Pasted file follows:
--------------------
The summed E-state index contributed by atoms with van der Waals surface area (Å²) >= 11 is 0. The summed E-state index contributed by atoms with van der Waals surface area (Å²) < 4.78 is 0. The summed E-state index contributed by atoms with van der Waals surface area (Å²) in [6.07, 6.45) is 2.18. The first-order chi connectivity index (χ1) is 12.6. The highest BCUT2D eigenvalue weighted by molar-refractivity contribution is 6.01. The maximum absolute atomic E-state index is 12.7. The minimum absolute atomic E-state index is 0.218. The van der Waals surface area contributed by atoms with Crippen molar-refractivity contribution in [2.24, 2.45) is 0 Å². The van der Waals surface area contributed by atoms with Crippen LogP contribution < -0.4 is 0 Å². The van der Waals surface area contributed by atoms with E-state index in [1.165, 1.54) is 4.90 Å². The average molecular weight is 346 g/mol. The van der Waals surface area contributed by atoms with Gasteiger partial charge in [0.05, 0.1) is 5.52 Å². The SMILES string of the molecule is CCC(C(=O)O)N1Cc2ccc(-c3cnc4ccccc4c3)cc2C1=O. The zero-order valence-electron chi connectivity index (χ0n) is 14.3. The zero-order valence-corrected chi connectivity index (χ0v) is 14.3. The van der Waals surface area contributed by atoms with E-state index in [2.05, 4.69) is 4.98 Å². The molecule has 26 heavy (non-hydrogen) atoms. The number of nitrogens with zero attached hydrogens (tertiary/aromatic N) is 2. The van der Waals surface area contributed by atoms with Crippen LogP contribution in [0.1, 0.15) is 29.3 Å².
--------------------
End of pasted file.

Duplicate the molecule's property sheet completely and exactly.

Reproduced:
The summed E-state index contributed by atoms with van der Waals surface area (Å²) >= 11 is 0. The summed E-state index contributed by atoms with van der Waals surface area (Å²) < 4.78 is 0. The summed E-state index contributed by atoms with van der Waals surface area (Å²) in [6.07, 6.45) is 2.18. The first-order chi connectivity index (χ1) is 12.6. The highest BCUT2D eigenvalue weighted by molar-refractivity contribution is 6.01. The maximum absolute atomic E-state index is 12.7. The minimum absolute atomic E-state index is 0.218. The van der Waals surface area contributed by atoms with Crippen molar-refractivity contribution in [2.24, 2.45) is 0 Å². The van der Waals surface area contributed by atoms with Crippen LogP contribution < -0.4 is 0 Å². The van der Waals surface area contributed by atoms with E-state index in [1.165, 1.54) is 4.90 Å². The average molecular weight is 346 g/mol. The van der Waals surface area contributed by atoms with Gasteiger partial charge in [0.05, 0.1) is 5.52 Å². The SMILES string of the molecule is CCC(C(=O)O)N1Cc2ccc(-c3cnc4ccccc4c3)cc2C1=O. The zero-order valence-electron chi connectivity index (χ0n) is 14.3. The zero-order valence-corrected chi connectivity index (χ0v) is 14.3. The van der Waals surface area contributed by atoms with E-state index in [2.05, 4.69) is 4.98 Å². The molecule has 26 heavy (non-hydrogen) atoms. The number of nitrogens with zero attached hydrogens (tertiary/aromatic N) is 2. The van der Waals surface area contributed by atoms with Crippen LogP contribution in [0.1, 0.15) is 29.3 Å².